Don’t write a literal translation. Write a translation
that captures the general meaning,
but sounds normal to the learner. The glosses will cover
details but the global translation covers the general
categories such as English for Speakers of Other
Languages are meant for students who don’t
necessarily speak the same native language. In this case,
you might write a simplified version of the text instead
of a translation .
17. Write information in the
Comments: You can
write text about culture in the CULTURE SECTION. This
section is for the L2 text as a
You can also add culture comments for specific glosses on
the datacard for that specific gloss.
18. Add links in the CULTURE
Video Demo in #17)
Comments: you can
also add up to 5 links to Web sites dealing with cultural
issues mentioned in the L2 text.
You should check the links periodically to make sure there
are no ‘dead’ ones. If you find a dead link, send us
feedback telling us which link is dead and which link
should replace it.
19. Add links in the REFERENCE
REFERENCE section contains up to 5 Web links to sites that
can be used as general references such as a dictionary,
verb conjugator, grammar reference, etc.
20. Add information in the
Comments: There is a CREDITS section where
you acknowledge everyone who helped you create your FLAn
unit. You edit this section as you would using a word
processor. You can add lines as you wish and use the FLAn
menubar to change font styles.
At the end of the CREDITS section
are the names of people who helped me develop FLAn. Please leave those name there
because they really, really deserve to be recognized,
thank you very much!
21. Create online exercises or
Follow-up activities and exercises are crucial for
reinforcing the material in your unit. Providing such
materials greatly enhances the pedagogical value of your
The QUIZ section of FLAn
allows you to link to online activities and exercises that
you create. Although there are different ways to do this,
we highly recommend Quia
Web, which has 10 different exercise
formats and 16 activity formats. You can add up to 5 such quizzes or
activities in each FLAn
Web is an online service that lets you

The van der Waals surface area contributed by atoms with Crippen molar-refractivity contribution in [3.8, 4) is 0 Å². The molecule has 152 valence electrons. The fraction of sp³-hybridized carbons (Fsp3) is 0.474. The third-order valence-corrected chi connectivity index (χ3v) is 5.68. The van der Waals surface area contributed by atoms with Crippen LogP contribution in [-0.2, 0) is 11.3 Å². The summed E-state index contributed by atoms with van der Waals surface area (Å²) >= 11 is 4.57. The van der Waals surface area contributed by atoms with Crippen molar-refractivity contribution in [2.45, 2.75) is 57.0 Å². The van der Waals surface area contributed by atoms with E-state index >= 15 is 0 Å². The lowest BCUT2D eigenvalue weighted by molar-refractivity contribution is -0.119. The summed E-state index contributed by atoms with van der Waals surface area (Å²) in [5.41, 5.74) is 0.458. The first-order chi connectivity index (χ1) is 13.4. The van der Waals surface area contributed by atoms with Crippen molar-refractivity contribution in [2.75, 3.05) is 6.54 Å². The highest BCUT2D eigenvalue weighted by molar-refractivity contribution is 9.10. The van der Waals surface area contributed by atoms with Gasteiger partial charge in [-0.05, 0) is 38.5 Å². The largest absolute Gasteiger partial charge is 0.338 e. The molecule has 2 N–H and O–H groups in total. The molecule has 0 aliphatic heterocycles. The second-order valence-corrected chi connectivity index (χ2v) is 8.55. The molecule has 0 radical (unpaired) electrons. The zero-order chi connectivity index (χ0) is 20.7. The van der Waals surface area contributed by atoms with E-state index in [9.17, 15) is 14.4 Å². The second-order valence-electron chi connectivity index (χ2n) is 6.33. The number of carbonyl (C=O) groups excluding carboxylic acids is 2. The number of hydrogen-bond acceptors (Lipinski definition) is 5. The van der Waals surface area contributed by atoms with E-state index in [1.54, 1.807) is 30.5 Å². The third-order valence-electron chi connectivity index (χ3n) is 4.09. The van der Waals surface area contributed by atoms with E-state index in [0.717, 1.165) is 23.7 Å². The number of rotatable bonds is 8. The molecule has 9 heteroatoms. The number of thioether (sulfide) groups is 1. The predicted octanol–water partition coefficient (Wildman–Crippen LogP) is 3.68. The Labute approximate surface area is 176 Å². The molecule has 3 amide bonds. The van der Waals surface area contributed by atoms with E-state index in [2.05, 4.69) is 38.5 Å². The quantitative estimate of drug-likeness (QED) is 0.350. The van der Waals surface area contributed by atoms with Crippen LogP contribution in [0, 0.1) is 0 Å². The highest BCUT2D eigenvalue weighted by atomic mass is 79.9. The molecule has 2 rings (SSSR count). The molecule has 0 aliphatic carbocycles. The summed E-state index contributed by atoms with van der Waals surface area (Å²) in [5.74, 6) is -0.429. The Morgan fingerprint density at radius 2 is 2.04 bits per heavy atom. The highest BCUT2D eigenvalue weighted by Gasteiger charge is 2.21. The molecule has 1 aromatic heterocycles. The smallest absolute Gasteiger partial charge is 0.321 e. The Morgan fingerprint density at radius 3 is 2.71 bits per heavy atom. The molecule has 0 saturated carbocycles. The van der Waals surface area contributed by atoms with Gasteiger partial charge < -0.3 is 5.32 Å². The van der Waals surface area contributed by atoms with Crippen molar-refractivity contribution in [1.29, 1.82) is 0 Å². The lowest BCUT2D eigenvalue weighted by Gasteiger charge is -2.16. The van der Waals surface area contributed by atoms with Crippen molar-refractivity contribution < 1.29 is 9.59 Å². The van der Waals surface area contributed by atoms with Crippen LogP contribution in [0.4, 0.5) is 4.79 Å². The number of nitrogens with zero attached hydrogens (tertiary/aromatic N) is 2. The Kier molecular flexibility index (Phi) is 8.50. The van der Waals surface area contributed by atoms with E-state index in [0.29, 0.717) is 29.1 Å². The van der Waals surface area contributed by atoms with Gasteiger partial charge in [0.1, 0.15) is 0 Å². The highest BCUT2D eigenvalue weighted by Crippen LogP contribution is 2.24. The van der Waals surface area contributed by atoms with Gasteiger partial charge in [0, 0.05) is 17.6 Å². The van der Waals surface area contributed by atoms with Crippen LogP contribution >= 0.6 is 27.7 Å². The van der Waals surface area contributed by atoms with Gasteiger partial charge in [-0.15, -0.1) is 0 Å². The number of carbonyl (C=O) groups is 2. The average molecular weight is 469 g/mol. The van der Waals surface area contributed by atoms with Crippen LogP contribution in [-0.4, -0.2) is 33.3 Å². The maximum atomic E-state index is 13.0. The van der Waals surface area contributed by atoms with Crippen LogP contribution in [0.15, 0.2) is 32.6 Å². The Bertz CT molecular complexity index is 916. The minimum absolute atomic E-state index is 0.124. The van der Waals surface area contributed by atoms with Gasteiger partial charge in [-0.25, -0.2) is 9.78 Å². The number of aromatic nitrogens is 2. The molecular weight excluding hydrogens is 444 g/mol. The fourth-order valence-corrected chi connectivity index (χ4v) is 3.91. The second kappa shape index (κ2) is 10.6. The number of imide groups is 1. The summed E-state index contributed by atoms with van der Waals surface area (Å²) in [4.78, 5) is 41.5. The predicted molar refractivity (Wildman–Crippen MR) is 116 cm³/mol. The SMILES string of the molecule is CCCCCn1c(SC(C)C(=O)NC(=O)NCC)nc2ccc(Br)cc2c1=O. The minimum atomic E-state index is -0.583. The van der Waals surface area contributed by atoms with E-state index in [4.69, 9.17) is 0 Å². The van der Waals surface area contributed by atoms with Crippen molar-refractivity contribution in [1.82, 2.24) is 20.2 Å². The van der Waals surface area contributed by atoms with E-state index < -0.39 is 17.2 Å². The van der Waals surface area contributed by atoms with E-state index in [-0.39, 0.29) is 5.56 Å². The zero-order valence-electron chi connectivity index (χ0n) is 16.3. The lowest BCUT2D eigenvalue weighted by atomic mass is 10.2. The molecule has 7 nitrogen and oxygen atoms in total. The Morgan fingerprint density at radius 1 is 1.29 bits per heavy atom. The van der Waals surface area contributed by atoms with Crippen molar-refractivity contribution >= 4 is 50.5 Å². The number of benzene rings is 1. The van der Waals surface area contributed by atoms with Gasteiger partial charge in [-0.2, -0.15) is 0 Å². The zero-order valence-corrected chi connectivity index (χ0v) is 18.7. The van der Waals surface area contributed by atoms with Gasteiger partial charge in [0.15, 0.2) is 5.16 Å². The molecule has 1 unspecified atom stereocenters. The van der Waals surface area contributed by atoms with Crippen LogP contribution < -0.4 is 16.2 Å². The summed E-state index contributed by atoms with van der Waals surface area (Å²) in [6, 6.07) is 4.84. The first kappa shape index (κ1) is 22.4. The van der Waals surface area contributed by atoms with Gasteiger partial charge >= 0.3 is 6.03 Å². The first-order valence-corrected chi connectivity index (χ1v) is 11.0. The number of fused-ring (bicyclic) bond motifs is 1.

create activities and exercises by simply entering
content. You don’t need any programming skills. It’s also
extremely well-suited to foreign language learning since
it handles various writing systems very well and even
includes character palettes for dozens of languages.
Web also lets you attach images, video
and audio to the activites and exercises.
Click here to find out more about Quia
A yearly subscription to Quia
Web costs $49.
After you create your Quia
Web activities and exercises, you
share them with us and we import
them into our own Quia
There are also free
alternatives for creating online quizzes and activities.
To see a list of them click here.
your FLAn unit is very easy.
Name the folder with the FLAn
unit and compress it into a single .zip file.
you submit your FLAn unit,
everything should be contained in a single folder. This
-external audio file and / or
Remove any of the images from the folder that you
may have used in creating the FLAn unit. You won't
need them anymore.
Before you started glossing and
importing media into your unit, you should have given the
folder the same name as the title of FLAn
unit. This name is important because it’s part of the path
name to your audio and video files. If you change the name
AFTER you start
glossing, there will be a change in the path name and your
unit won’t be able to find the
audio and video clip.
You must compress your folder into
a .zip file. This creates a single file that can be
uploaded. Before ‘zipping’ the folder, remove all image
files from the folder. They won’t be needed anymore. Also,
remove FLAn from the folder.
After you submit the file to us, we unzip it and put the
unit through the approval process.
If you don’t know how to ‘zip’ a
are the instructions:
On Macintosh, right-click on the folder and
select “Compress <name of folder>”. A .zip file with
the same name as the folder will then appear. Send us the
.zip file only.
On PC ( Windows 7), right-click on the
folder and select “Send to...” > “Compressed (zipped)
folder”. A .zip file will then appear. Send us the .zip
all you have to do is go to the Upload
page. There you'll upload your file to the server and then
fill in a short Submissions Form.
will then do the following:
-prepare it for both Macintosh and PC
-give it a unique number that teachers can refer to
when making assignments to their students
-put it into the Share Area in the appropriate
simply go to the Share
Area, find the FLAn
unit that they want, and then click on it to download it
onto their hard drives.
will be downloading a compressed .zip file so they'll have
to decompress the file in order to see the folder with
your FLAn unit.
decompress on a Mac, just double-click on the .zip file.
decompress on a PC, right-click on the .zip file and
select EXTRACT from the menu.